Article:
New Paperbacks: June

Blog · Posted May 28, 2024

There are lots of new paperbacks arriving on our shelves in June.


Tom Lake by Ann Patchett | 6th June | £9.99 

It’s spring and Lara’s three grown daughters have returned to the family orchard. While picking cherries, they beg their mother to tell them the story of the film star with whom she shared a stage, and a romance, years before. Tom Lake is a meditation on youthful love, married love, and the lives parents lead before their children are born.

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The Fraud by Zadie Smith| 6th June | £9.99

One of Sarah’s 2023 Books of the Year. In her first historical novel, Zadie Smith transports the reader to a Victorian England transfixed by the real-life trial of the Tichborne Claimant, in which a cockney butcher lays claim to the Tichborne baronetcy, with his former slave Andrew Bogle as star witness.

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Our Strangers by Lydia Davis | 6th June | £9.99 

In Our Strangers, conversations are overheard and misheard, a special delivery letter is mistaken for a rare white butterfly, toddlers learning to speak identify a ping-pong ball as an egg and mumbled remarks betray a marriage. In the glow of Davis’s keen noticing, strangers can become like family and family like strangers.

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Orbital by Samantha Harvey | 27th June | £9.99

A team of astronauts in the International Space Station collect meteorological data, conduct scientific experiments and test the limits of the human body. But mostly they observe. So far from earth, they have never felt more part – or protective – of it. They begin to ask, what is life without earth? What is earth without humanity?

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But The Girl by Jessica Zhan Mei Yu| 13th June | £9.99

Irreverent, witty and wise, But the Girl is a coming-of-age story about not wanting to leave your family behind. What if the story of becoming yourself is not about carving out a new identity, but learning to understand the people who made you who you are?

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The Cat prince & Other Poems by michael Pedersen | 6th June | £10.99

The third collection from prize-winning poet, and author of Boy Friends, Michael Pedersen. Pedersen croons to the beauty and devastation of love, loss, friendship, cats and careless joy. Equal parts tender and trenchant, raw and ribald, plangent and smutty, these poems exhibit an emotionally charged, fantastical playground of language and lore.

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Nothing Ever Just Disappears by Diarmuid Hester | 6th June | £12.99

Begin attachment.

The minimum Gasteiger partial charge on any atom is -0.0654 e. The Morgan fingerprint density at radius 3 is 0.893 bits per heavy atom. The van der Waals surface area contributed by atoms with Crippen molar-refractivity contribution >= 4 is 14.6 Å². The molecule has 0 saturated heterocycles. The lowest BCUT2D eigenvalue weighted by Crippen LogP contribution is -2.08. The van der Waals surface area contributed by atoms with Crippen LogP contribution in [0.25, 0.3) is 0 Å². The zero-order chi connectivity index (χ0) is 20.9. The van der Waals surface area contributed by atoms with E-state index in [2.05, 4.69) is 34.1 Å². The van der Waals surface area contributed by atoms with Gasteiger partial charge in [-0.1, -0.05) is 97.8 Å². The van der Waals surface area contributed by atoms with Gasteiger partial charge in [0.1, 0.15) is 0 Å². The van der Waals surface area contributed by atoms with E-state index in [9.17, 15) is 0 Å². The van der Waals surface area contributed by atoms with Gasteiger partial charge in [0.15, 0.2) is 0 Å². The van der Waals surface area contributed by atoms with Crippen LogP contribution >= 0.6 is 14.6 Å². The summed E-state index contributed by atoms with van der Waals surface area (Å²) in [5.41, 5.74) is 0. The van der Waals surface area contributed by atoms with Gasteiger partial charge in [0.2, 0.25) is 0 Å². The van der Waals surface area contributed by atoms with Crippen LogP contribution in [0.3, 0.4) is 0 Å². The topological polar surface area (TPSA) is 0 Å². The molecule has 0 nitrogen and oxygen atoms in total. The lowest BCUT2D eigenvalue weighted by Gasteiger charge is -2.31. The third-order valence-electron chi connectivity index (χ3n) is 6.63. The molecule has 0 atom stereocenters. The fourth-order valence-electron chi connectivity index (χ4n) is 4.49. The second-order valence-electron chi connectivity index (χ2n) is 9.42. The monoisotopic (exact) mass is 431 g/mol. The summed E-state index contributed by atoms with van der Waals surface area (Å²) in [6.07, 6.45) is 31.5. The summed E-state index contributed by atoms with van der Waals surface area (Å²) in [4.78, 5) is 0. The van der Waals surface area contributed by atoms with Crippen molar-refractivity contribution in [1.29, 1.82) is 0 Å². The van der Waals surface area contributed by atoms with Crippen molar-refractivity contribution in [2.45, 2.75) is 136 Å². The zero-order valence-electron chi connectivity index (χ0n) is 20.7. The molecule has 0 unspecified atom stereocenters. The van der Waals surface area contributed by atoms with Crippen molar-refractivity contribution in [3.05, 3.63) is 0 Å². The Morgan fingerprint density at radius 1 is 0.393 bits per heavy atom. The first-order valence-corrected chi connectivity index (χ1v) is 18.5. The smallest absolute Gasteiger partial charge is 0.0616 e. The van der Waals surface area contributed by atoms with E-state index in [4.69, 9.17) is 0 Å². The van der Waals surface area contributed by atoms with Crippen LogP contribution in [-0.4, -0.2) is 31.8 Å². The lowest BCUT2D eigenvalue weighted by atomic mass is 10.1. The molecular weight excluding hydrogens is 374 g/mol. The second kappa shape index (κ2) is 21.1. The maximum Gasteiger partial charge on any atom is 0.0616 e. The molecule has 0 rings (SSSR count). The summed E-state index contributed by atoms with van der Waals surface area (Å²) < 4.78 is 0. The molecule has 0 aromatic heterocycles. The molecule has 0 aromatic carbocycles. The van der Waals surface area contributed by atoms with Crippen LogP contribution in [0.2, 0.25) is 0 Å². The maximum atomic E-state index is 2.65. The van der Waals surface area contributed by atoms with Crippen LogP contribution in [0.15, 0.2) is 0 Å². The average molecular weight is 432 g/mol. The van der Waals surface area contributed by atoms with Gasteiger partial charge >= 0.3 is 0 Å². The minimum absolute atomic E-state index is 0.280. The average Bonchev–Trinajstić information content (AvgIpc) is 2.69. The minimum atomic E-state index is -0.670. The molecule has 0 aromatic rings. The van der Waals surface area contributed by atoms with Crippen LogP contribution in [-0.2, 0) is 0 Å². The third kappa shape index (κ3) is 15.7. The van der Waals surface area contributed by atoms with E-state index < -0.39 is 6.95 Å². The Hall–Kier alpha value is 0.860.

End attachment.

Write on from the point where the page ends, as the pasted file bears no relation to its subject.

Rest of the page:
Nothing Ever Just Disappears brings to life the stories of seven remarkable figures and illuminates the connections between where they lived, who they loved, and the art they created. It shows that a queer sense of place is central to the history of the twentieth century, and powerfully evokes how much is lost when queer spaces are forgotten.

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Hitler, Stalin Mum & Dad by Daniel Finkelstein| 6th June  | £10.99

From longstanding political columnist and commentator Daniel Finkelstein, a powerful memoir exploring both his mother and his father’s devastating experiences of persecution, resistance and survival during the Second World War.

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Rural by Rebecca Smith | 6th June | £10.99

 In this beautifully observed book, Rebecca Smith traces the stories of foresters and millworkers, miners, builders, farmers and pub owners, to paint a picture of the working class lives that often go overlooked. This is a book for anyone who loves and longs for the countryside.

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A Thread of Violence by Mark O’Connell | 6th June | £9.99

When O’Connell sets out to unravel the mysteries still surrounding Malcolm Macarthur’s crimes in 1982, he tracks down Macarthur himself, now an elderly man living out his days in Dublin and reluctant to talk. As the two men circle one another, O’Connell is pushed into a confrontation with his own narrative: what does it mean to write about a murderer?

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O Brother by John Niven | 6th June | £9.99

One of Roz’s 2023 Books of the Year. John Niven’s little brother Gary was fearless, popular, stubborn, handsome, hilarious and sometimes terrifying. After years of chaotic struggle against the world took his own life at the age of 42. Tracking the lives of two brothers in changing times O Brother is a tender, affecting and often uproariously funny story.

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These are just some of the exciting new paperback releases for this month. To keep up to date with more recommendations and new releases, keep an eye on our socials, or join our newsletter.